Conversion, or civil theft, requires a plaintiff to make a demand for possession of the converted property before suing for its return. This pre-suit demand’s purpose is to give a defendant the opportunity to return plaintiff’s property and avoid unnecessary litigation.
What constitutes a demand though? The easiest case is where a plaintiff serves a written demand for return of property and the defendant refuses. But what if the plaintiff doesn’t send a demand but instead files a lawsuit. Is the act of filing the lawsuit equivalent to sending a demand?
The Seventh Circuit recently answered “no” to the question in Stevens v. Interactive Financial Advisors, Inc., 2016 WL 4056401 (N.D.Ill. 2016)
That case’s plaintiff sued his former brokerage firm for tortious interference and with contract and conversion based when the firm blocked plaintiff’s access to investment client data after the firm fired the plaintiff. The District Court granted summary judgment on the plaintiff’s tortious interference claim and a jury entered judgment for the defendant on the conversion count.
At trial on the conversion count, the jury submitted this question to the trial judge: “Can we consider [filing] the lawsuit a demand for property?” The trial judge answered no – under Illinois law, filing a lawsuit does not qualify as a demand for possession. The jury then found for the defendant and plaintiff appealed.
Affirming the jury verdict, the Seventh Circuit addressed if and when impeding access to financial data can give rise to a conversion action in light of Illinois law’s pre-suit demand requirement and various applicable Federal securities laws.
To prove conversion under Illinois law, a plaintiff must show (1) he has a right to personal property, (2) he has an absolute and unconditional right to immediate possession of the property, (3) he made a demand for possession, and (4) defendant wrongfully and without authorization assumed control, dominion, or ownership over the property.
The Seventh Circuit affirmed summary judgment for the defendant investment firm on the plaintiff’s conversion count that sought access to client information for clients plaintiff brought to the firm.
The Court held that since the firm was bound by Federal securities laws prohibiting it from disclosing nonpublic client information to third parties, and the plaintiff had been fired, the plaintiff could not show a right to immediate possession of the client financial information. The plaintiff did possibly have a right to insurance client information (as opposed to securities clients) and the Court denied summary judgment as to plaintiff’s insurance clients.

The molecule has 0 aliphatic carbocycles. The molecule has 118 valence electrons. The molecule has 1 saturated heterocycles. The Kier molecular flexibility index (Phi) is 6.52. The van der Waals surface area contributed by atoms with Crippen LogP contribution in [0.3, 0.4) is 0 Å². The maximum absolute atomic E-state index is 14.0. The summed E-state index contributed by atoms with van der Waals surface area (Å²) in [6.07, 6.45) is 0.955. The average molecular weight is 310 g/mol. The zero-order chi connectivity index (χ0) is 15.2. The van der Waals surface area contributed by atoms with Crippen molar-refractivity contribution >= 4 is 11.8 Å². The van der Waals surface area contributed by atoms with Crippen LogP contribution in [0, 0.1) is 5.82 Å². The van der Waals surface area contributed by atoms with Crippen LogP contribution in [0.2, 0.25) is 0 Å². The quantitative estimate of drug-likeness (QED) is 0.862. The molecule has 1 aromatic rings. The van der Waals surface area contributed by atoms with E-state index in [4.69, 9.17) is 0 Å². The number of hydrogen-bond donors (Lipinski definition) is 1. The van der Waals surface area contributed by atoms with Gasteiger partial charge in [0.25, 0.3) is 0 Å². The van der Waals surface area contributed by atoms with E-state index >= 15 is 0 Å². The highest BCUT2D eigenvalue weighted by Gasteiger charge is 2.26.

The Seventh Circuit upheld the jury verdict on the insurance clients conversion suit based on the plaintiff’s failure to make a demand for possession. The Court stated the demand requirement’s purpose as trying to motivate the return of property “before a plaintiff is required to submit to unnecessary litigation.”
The plaintiff did not make a demand for return of his insurance client’s data before he filing suit. And since Illinois courts have never held that the act of suing was tantamount to a demand for possession, the Seventh Circuit found that the District Court correctly instructed the jury that the failure to make a demand for possession before suing defeats a conversion claim.
The Court also nixed the plaintiff’s “demand futility” argument: that a demand for possession would have been pointless given the circumstances of the given case. (Demand futility typically applies where the property has been sold or fundamentally damaged.)
The Seventh Circuit found that the jury properly considered the demand futility question and ruled against the plaintiff and there was no basis to reverse that finding.
1/ A conversion plaintiff’s right to client data will not trump a Federal securities law that protects the data. In addition, a pre-suit demand for possession is required to make out a conversion action unless the plaintiff can show that the demand is pointless or futile;
2/ The act of filing a lawsuit will not serve as a proxy for a demand for possession.
3/Conversion plaintiffs should take great care to make a demand for possession before suing.
3-a/ This is true even where the demand is likely to meet resistance. Otherwise, like the plaintiff experienced here, the risk is too great that the lack of a demand will defeat the conversion claim.